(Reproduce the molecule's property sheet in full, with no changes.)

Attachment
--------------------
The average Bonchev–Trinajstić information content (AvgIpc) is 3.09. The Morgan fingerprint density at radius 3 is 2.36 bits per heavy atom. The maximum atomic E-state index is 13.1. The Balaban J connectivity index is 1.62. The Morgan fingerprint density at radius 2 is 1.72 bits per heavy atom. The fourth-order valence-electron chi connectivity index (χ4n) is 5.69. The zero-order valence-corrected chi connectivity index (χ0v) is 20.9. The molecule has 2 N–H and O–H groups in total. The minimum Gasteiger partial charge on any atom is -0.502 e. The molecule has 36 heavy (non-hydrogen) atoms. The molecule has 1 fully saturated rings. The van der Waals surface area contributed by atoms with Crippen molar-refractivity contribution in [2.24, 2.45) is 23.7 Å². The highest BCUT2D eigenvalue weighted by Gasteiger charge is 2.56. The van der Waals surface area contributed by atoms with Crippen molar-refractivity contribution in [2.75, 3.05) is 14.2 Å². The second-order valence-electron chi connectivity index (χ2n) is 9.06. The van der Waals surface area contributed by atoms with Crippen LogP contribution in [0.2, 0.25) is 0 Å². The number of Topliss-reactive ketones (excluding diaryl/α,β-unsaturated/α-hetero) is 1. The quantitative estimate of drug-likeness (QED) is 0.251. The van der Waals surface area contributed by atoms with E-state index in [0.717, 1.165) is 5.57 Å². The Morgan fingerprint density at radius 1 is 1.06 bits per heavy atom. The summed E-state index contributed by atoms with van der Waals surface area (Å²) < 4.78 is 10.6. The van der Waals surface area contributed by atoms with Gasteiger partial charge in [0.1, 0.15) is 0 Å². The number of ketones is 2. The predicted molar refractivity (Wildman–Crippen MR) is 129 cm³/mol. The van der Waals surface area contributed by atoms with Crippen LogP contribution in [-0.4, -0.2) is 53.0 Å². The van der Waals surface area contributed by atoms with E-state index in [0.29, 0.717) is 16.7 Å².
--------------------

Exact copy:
The average Bonchev–Trinajstić information content (AvgIpc) is 3.09. The Morgan fingerprint density at radius 3 is 2.36 bits per heavy atom. The maximum atomic E-state index is 13.1. The Balaban J connectivity index is 1.62. The Morgan fingerprint density at radius 2 is 1.72 bits per heavy atom. The fourth-order valence-electron chi connectivity index (χ4n) is 5.69. The zero-order valence-corrected chi connectivity index (χ0v) is 20.9. The molecule has 2 N–H and O–H groups in total. The minimum Gasteiger partial charge on any atom is -0.502 e. The molecule has 36 heavy (non-hydrogen) atoms. The molecule has 1 fully saturated rings. The van der Waals surface area contributed by atoms with Crippen molar-refractivity contribution in [2.24, 2.45) is 23.7 Å². The highest BCUT2D eigenvalue weighted by Gasteiger charge is 2.56. The van der Waals surface area contributed by atoms with Crippen molar-refractivity contribution in [2.75, 3.05) is 14.2 Å². The second-order valence-electron chi connectivity index (χ2n) is 9.06. The van der Waals surface area contributed by atoms with Crippen LogP contribution in [0.2, 0.25) is 0 Å². The number of Topliss-reactive ketones (excluding diaryl/α,β-unsaturated/α-hetero) is 1. The quantitative estimate of drug-likeness (QED) is 0.251. The van der Waals surface area contributed by atoms with E-state index in [0.717, 1.165) is 5.57 Å². The Morgan fingerprint density at radius 1 is 1.06 bits per heavy atom. The summed E-state index contributed by atoms with van der Waals surface area (Å²) < 4.78 is 10.6. The van der Waals surface area contributed by atoms with Gasteiger partial charge in [0.1, 0.15) is 0 Å². The number of ketones is 2. The predicted molar refractivity (Wildman–Crippen MR) is 129 cm³/mol. The van der Waals surface area contributed by atoms with Crippen LogP contribution in [-0.4, -0.2) is 53.0 Å². The van der Waals surface area contributed by atoms with E-state index in [0.29, 0.717) is 16.7 Å².